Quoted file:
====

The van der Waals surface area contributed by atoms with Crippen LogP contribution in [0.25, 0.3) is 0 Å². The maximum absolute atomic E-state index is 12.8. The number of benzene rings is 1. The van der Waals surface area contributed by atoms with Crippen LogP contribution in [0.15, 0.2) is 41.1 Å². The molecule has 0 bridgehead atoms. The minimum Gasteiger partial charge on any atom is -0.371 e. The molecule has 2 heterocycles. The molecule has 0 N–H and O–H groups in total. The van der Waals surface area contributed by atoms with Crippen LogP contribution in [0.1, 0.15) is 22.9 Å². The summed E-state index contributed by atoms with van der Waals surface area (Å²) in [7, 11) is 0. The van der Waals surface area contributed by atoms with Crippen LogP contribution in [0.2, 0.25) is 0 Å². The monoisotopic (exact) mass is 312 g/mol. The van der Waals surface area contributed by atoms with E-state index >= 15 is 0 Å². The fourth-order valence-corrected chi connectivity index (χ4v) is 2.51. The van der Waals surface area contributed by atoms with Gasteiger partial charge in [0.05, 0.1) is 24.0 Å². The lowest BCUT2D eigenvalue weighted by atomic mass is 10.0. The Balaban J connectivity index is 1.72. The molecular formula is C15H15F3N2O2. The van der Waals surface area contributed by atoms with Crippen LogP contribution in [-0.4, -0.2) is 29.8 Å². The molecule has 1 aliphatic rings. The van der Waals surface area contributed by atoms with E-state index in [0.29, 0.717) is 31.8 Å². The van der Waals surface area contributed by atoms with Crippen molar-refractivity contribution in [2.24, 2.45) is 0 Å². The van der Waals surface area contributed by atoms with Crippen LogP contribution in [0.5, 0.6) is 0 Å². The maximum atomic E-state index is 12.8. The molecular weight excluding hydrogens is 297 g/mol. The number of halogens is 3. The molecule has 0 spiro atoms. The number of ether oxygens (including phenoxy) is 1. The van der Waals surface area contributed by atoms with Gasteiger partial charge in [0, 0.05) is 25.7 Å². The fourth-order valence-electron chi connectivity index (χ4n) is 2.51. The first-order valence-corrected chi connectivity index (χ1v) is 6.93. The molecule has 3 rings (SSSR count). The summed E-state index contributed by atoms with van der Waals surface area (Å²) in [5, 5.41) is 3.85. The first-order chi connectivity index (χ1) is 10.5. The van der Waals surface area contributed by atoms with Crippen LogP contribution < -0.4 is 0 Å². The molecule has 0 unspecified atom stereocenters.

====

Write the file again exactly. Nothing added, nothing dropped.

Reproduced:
The van der Waals surface area contributed by atoms with Crippen LogP contribution in [0.25, 0.3) is 0 Å². The maximum absolute atomic E-state index is 12.8. The number of benzene rings is 1. The van der Waals surface area contributed by atoms with Crippen LogP contribution in [0.15, 0.2) is 41.1 Å². The molecule has 0 bridgehead atoms. The minimum Gasteiger partial charge on any atom is -0.371 e. The molecule has 2 heterocycles. The molecule has 0 N–H and O–H groups in total. The van der Waals surface area contributed by atoms with Crippen LogP contribution in [0.1, 0.15) is 22.9 Å². The summed E-state index contributed by atoms with van der Waals surface area (Å²) in [7, 11) is 0. The van der Waals surface area contributed by atoms with Crippen LogP contribution in [0.2, 0.25) is 0 Å². The monoisotopic (exact) mass is 312 g/mol. The van der Waals surface area contributed by atoms with E-state index >= 15 is 0 Å². The fourth-order valence-corrected chi connectivity index (χ4v) is 2.51. The van der Waals surface area contributed by atoms with Gasteiger partial charge in [0.05, 0.1) is 24.0 Å². The lowest BCUT2D eigenvalue weighted by atomic mass is 10.0. The Balaban J connectivity index is 1.72. The molecular formula is C15H15F3N2O2. The van der Waals surface area contributed by atoms with Crippen LogP contribution in [-0.4, -0.2) is 29.8 Å². The molecule has 1 aliphatic rings. The van der Waals surface area contributed by atoms with E-state index in [0.29, 0.717) is 31.8 Å². The van der Waals surface area contributed by atoms with Crippen molar-refractivity contribution in [2.24, 2.45) is 0 Å². The van der Waals surface area contributed by atoms with Crippen LogP contribution in [0.5, 0.6) is 0 Å². The maximum atomic E-state index is 12.8. The molecular weight excluding hydrogens is 297 g/mol. The number of halogens is 3. The molecule has 0 spiro atoms. The number of ether oxygens (including phenoxy) is 1. The van der Waals surface area contributed by atoms with Gasteiger partial charge in [0, 0.05) is 25.7 Å². The fourth-order valence-electron chi connectivity index (χ4n) is 2.51. The first-order valence-corrected chi connectivity index (χ1v) is 6.93. The molecule has 3 rings (SSSR count). The summed E-state index contributed by atoms with van der Waals surface area (Å²) in [5, 5.41) is 3.85. The first-order chi connectivity index (χ1) is 10.5. The van der Waals surface area contributed by atoms with Crippen LogP contribution < -0.4 is 0 Å². The molecule has 0 unspecified atom stereocenters.